Why do my fingers absorb water and become wrinkled?
Category: Biology Published: February 18, 2015
Human finger tips do not become wrinkled because they absorb water. Skin is a fairly good barrier that keeps out most of the external water. If our fingers did absorb a significant amount of water after staying in the pool or bath for several minutes, then our fingers would swell to round, plump shapes, which is the opposite of wrinkling. The wrinkling is actually caused by a reduction of fluid inside the finger tips.
How can our finger tips experience reduced fluid internally when exposed to increased fluid externally? From a physical perspective, this effect seems to be a paradox. The answer is that the wrinkling of wet finger tips is an active biological response, rather than a passive physical effect. Scientists have known for almost a hundred years that nerve damage in the hand can result in a person no longer being able to get wet-induced finger wrinkles. Finger wrinkling is therefore controlled by the nervous system. Nerve signals cause blood vessels in the finger tips to constrict, reducing the amount of fluid in the finger tips. Just as drying out a grape causes it to turn into a wrinkled raisin, the reduction of fluid in the finger tips causes them to shrivel and wrinkle.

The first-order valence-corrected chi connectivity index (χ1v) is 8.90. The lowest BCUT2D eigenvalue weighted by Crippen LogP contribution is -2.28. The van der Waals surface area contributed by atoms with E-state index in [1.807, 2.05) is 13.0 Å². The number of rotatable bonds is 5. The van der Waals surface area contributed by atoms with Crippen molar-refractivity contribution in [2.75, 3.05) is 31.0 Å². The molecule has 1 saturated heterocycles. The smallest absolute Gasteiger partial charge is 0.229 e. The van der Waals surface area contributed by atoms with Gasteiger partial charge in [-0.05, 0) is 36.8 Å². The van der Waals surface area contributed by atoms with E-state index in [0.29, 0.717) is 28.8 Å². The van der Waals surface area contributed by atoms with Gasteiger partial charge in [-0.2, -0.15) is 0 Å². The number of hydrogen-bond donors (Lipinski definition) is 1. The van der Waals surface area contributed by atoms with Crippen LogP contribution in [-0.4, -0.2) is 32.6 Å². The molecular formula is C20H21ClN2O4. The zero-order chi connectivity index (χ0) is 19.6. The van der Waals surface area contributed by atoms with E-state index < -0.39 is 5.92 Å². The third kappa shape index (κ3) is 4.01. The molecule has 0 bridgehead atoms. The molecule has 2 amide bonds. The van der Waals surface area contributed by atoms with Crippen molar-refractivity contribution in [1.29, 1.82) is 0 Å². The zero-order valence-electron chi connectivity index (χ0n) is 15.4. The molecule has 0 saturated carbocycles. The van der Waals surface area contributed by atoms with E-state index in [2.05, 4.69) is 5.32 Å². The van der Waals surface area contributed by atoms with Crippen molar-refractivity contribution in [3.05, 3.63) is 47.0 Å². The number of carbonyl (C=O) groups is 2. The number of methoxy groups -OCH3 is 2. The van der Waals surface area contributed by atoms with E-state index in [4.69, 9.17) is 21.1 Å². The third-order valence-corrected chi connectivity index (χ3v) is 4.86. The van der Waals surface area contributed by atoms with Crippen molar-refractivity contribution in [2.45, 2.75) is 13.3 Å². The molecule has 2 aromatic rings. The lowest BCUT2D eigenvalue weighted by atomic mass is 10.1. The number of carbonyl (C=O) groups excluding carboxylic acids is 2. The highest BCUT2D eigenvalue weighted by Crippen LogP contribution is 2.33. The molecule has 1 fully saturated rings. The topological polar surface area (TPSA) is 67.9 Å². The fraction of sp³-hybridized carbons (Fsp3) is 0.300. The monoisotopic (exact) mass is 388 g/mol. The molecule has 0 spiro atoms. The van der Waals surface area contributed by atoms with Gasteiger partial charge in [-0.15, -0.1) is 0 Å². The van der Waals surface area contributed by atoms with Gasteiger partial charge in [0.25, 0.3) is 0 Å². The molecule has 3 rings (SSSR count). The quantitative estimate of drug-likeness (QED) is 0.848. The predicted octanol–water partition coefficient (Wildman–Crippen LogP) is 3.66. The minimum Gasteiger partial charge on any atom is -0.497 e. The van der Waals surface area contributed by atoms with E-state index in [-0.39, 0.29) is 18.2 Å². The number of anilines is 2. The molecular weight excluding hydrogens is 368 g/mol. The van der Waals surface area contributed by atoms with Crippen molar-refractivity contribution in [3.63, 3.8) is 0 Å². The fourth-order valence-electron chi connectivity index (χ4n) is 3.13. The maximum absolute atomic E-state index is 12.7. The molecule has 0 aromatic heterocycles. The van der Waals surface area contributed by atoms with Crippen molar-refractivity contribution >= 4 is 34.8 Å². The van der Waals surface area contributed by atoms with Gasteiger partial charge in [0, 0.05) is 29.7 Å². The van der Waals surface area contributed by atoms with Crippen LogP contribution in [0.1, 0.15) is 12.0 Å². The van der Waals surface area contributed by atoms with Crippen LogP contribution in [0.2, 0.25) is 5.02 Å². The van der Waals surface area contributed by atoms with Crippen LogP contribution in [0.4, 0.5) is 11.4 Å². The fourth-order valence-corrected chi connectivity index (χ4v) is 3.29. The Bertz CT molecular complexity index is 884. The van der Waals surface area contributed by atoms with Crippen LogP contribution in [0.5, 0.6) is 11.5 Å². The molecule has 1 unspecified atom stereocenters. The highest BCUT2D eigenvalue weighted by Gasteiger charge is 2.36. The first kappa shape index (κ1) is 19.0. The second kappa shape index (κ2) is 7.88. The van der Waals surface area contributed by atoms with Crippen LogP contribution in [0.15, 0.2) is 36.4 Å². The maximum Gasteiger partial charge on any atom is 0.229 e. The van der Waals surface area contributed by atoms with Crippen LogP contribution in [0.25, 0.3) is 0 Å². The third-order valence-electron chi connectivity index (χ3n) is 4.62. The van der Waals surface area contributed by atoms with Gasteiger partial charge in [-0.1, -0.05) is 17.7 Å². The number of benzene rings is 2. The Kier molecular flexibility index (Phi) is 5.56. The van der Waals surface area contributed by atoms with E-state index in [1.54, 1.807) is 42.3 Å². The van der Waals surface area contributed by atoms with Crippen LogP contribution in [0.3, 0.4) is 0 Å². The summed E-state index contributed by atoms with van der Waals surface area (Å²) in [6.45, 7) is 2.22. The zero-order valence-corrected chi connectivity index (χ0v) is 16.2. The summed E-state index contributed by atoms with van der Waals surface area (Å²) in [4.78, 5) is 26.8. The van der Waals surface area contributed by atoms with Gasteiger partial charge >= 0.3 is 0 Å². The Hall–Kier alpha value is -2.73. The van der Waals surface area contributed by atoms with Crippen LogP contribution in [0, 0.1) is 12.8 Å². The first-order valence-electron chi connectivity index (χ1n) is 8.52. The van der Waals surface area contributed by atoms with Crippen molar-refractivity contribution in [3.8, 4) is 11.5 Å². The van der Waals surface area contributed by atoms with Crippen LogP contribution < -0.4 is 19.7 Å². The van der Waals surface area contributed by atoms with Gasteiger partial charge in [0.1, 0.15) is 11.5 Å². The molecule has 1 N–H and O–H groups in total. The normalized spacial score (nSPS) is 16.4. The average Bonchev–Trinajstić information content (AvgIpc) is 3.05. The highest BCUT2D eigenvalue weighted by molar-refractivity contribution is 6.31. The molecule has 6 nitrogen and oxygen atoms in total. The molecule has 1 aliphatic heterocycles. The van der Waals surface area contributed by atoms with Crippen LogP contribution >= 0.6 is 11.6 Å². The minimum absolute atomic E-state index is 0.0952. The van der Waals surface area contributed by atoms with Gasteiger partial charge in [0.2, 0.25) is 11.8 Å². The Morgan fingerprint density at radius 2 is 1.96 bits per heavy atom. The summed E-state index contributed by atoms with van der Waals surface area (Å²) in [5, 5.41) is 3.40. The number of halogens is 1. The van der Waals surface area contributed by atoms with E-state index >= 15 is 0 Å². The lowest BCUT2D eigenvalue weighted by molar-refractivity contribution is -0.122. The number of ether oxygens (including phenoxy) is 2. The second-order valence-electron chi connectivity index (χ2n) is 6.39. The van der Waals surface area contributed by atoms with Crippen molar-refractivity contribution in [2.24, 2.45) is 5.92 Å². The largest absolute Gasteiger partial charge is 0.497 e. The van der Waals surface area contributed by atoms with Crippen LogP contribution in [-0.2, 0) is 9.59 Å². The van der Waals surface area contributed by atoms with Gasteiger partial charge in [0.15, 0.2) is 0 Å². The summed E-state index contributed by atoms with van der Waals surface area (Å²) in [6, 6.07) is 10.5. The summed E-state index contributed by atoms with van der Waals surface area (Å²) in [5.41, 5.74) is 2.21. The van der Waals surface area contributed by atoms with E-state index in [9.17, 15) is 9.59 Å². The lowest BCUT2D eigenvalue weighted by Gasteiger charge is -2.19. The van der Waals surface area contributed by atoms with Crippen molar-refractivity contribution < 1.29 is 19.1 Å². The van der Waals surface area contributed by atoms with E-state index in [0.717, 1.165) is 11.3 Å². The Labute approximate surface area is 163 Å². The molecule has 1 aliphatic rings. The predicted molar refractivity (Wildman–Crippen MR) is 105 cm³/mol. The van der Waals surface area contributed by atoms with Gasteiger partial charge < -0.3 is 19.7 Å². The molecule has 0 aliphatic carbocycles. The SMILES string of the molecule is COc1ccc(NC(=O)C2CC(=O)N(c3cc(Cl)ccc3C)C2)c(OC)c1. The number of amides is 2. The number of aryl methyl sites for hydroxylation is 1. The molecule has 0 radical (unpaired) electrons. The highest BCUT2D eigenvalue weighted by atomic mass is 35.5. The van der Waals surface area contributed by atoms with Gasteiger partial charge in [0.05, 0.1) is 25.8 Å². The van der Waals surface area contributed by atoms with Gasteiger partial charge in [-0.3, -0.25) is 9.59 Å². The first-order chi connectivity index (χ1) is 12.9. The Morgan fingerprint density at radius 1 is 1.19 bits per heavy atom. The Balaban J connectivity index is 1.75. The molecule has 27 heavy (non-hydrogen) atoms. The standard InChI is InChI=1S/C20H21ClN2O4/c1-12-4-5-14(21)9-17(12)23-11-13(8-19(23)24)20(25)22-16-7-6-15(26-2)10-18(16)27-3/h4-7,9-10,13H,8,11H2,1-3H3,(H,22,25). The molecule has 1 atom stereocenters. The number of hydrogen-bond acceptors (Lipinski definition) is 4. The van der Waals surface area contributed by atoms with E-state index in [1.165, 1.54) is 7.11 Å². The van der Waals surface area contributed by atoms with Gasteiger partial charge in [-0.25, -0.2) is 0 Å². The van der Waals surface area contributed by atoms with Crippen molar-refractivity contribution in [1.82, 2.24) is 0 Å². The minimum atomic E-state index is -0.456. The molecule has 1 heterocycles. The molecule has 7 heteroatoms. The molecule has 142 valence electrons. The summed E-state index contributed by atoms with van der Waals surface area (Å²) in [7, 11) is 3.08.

Since finger wrinkling is an active neurological response, it is likely that evolution selected for it because this response confers some type of survival advantage. But how could wrinkles ever help one survive? This question has long been wondered and the answer is still far from settled. However, research done in 2011 seems to hint at an answer. As reported in the journal Brains, Behavior and Evolution, Mark Changizi and his associates at the 2AI Labs found evidence that finger tip wrinkles are shaped to improve the grip of wet fingers. They state, "We show that their morphology has the signature properties of drainage networks, enabling efficient removal of water from the gripped surface...Wet-induced wrinkles may, in fact, be substantially superior to 'rain treads' on shoes, which maintain a tread even when under compression and thus have a surface area of contact that is reduced. Wet-induced wrinkle treads, on the other hand, are pliable, and the act of pressing a finger tip down on a wet surface 'squeezes' the fluid out from under the finger through the channels, and upon completion of this single pulsatile flow the entire finger's skin contacts the surface." A human with an improved grip can better handle tools and weapons in the rain, as well as retrieve food from rivers and streams. In this way, the wrinkling of fingers in response to water could have provided a significant survival advantage to our ancestors.
Additional research carried out in 2013